Golf Course Management

SEP 2018

Golf Course Management magazine is dedicated to advancing the golf course superintendent profession and helping GCSAA members achieve career success.

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Page 63 of 101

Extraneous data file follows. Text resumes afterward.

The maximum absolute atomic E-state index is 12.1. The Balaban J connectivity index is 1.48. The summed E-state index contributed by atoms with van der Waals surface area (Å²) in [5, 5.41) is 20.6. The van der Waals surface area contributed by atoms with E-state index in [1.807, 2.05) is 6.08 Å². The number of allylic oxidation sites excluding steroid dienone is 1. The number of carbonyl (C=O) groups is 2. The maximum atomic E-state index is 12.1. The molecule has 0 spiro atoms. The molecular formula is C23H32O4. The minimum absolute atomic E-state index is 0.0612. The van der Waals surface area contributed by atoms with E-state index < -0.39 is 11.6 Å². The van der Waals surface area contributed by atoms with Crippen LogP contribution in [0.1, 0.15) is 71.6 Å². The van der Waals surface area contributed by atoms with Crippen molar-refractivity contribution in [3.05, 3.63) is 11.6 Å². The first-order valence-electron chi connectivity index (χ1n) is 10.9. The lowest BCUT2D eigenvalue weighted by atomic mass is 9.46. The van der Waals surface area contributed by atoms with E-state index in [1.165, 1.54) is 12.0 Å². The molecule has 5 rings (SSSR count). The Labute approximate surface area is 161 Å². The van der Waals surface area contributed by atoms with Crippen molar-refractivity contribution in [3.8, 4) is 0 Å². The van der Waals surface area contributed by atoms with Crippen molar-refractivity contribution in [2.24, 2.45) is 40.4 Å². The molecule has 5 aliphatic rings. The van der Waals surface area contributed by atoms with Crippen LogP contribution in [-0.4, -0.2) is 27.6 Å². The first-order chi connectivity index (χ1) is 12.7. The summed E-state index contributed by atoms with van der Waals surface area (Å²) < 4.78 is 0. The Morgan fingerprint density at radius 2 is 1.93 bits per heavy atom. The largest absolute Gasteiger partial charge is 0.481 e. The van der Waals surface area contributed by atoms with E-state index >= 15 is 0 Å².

60 GOLF COURSE MANAGEMENT 09.18 During the dog days of summer, putting green collars commonly show wear from en - vironmental stress. Contrary to folklore, re- search indicates that collars display symptoms of dollar spot, and some other turfgrass dis - eases, because the microenvironment of a col- lar is more humid than that of a putting sur- face, which is maintained at a lower height of cut (HOC) and therefore has a denser surface. With that said, mechanical stress from increased lightweight rolling has certainly exacerbated collar wear. Clearly, the numer - ous benefits of frequent rolling, as revealed by turfgrass research, are worth the extra atten - tion that collars deserve. However, perfection- ists see the glass as half-empty, so let's exam- ine methods to minimize collar wear caused by rolling. Recommendations for promoting putting green collar density and health begin with the operator (or supervisor) of a sidewinder roller, who must consider practices that can elimi - nate spinning or slippage on the collar. • Consider the position of the drive roller in respect to slopes. As much as possible, the drive roller should remain on the downhill side of a slope, pushing the roller upslope (as opposed to pulling the weight of the roller up a slope). is reduces spinning while changing directions on the collar, and it is also an important consideration when ap - proaching a green on a slope. • Particularly during times of increased envi - ronmental stress, the roller operator should slowly come to a complete stop (and pause) be - fore changing directions. • An increasing number of superintendents advocate stopping short of the collar and changing the direction of the roller on the putting surface. is practice violates past recommendations — that is, never change directions or turn on the putting surface with any piece of equipment. is newer practice supports the adage "never say never," because a tighter HOC on stolon - iferous grasses causes less stress from traffic than a higher HOC. • Decreasing the HOC on collars can also reduce wear caused by rollers and perhaps minimize some environmental stress. • When possible, a vibratory roller should be used after topdressing to help incorporate sand into the canopy. Research indicates that a single vibratory rolling after sand top - dressing increases sand incorporation into the canopy by more than 50% on bentgrass putting surfaces and up to 80% on bermu - dagrass. is is important because added abrasion from sand on a spinning roller can increase damage to the collar's leaf tissue. • For those who do not own a vibratory roller that can be lifted before contact with the collar, it may be beneficial to change side - winder roller direction in the rough when topdressing sand is still visible on the roller. is is done to minimize the abrasion caused by the sand. • One superintendent told me he seeds peren - nial ryegrass into his bermudagrass collars when they show wear from rolling. is is not a good fit for all desirable species, be - cause of concerns with contamination, but, in a pinch, grass is better than bare ground. • Use of mats and grates has increased, but there must be enough time and/or labor to accommodate the laying and movement of the mats. • Avoid getting putting green plant growth regulator (PGR) applications on the sur - rounding collars. As the HOC of the turf- grass increases, the above-ground growth rate decreases, indicating that the collar has a slower growth rate and therefore slower recovery from stress than the putting sur - face. e effect of PGRs also lasts longer on grass with a higher HOC. If the same rate of PGRs must be applied to the put - ting surface and the collars, it is a good idea to increase the nitrogen rate on the collars to stimulate growth that is being minimized by the PGRs. I thank Luke Paddle, assistant superinten - dent at Oakdale Golf and Country Club in Toronto, and my research technician, Aaron Hathaway, for their input. For those who want to look deeper into PGR growth, I suggest re - search by Bill Kreuser, Ph.D., at the Univer- sity of Nebraska. For those who are wondering why I did not mention bleach and starch — you should not have read this article. Thomas A. Nikolai, Ph.D., the "Doctor of Green Speed," is the turfgrass academic specialist at Michigan State University in East Lansing, Mich., and a frequent GCSAA educator. Collar care Decreasing the height of cut on collars can reduce wear caused by rollers and perhaps minimize some environmental stress. Thomas A. Nikolai, Ph.D. (up to speed)

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